Related Acts
1964-67  Tha Artwoods - Singles A's & B's

Friday, December 11, 2020

White Duck - In Season (1972 us, essential country rock, 2014 korean remaster)

Hiatt made his first recording as a member of White Duck, a likable if unspectacular country rock band. Hiatt was on board for the band's second and final album In Season in 1972. (Hiatt did not play on White Duck's paper-thin self-titled 1971 debut record). The four band members (Hiatt, Don Kloetzke, Mario Friedel, and Paul Tabet) each contribute songs as singers and songwriters. Hiatt's two songs are the record's high points. "You Caught Me Laughin' " sounds like the type of song that would turn up on one of Hiatt's first two solo albums; the other one, "Sail Away", sounds almost like vintage Hiatt. "Sail Away" would be deserving of inclusion on a Hiatt anthology.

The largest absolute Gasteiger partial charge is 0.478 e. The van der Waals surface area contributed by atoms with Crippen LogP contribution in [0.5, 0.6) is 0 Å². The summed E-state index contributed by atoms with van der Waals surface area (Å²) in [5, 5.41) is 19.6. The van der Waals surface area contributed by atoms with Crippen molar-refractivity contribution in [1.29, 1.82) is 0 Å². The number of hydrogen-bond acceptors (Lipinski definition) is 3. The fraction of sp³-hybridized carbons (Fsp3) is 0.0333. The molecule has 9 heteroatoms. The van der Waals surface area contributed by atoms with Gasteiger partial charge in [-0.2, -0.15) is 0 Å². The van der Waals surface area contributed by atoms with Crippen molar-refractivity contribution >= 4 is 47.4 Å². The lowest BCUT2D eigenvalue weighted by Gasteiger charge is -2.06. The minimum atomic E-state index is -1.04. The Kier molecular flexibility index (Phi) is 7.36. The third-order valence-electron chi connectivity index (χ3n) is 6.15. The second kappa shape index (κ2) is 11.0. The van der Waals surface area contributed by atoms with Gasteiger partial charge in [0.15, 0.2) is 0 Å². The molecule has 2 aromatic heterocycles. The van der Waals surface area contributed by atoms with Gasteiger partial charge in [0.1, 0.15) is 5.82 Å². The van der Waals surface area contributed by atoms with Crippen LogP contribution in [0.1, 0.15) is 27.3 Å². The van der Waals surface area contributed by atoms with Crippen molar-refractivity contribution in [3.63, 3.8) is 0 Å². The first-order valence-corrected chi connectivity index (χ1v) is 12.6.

The songs contributed by Mario Friedel are almost as good as Hiatt's. Nearly half of the songs are written and sung by Don Kloetzke (who has a white duck sitting on his lap in the back cover photo); the quality of his contributions is inconsistent. Kloetzke shines on "Thank You" and "A Girl Who", but he overindulges on "Bull Island Boogie" and "Looney Tune", two oddball novelty songs in which Hiatt is not a credited player.

Overall, In Season makes for very pleasant listening, and should be regarded as more than just a curiosity piece for Hiatt's fans. The music on this record alternately resembles that of the Band and the Flying Burrito Brothers, but is more upbeat than either.

1. Carry Love (Don Kloetzke) - 3:55
2. Firewater (Mario Friedel, Skip Rogers) - 2:47
3. You Caught Me Laughin` (John Hiatt) - 3:24
4. Thank You (Don Kloetzke) - 3:22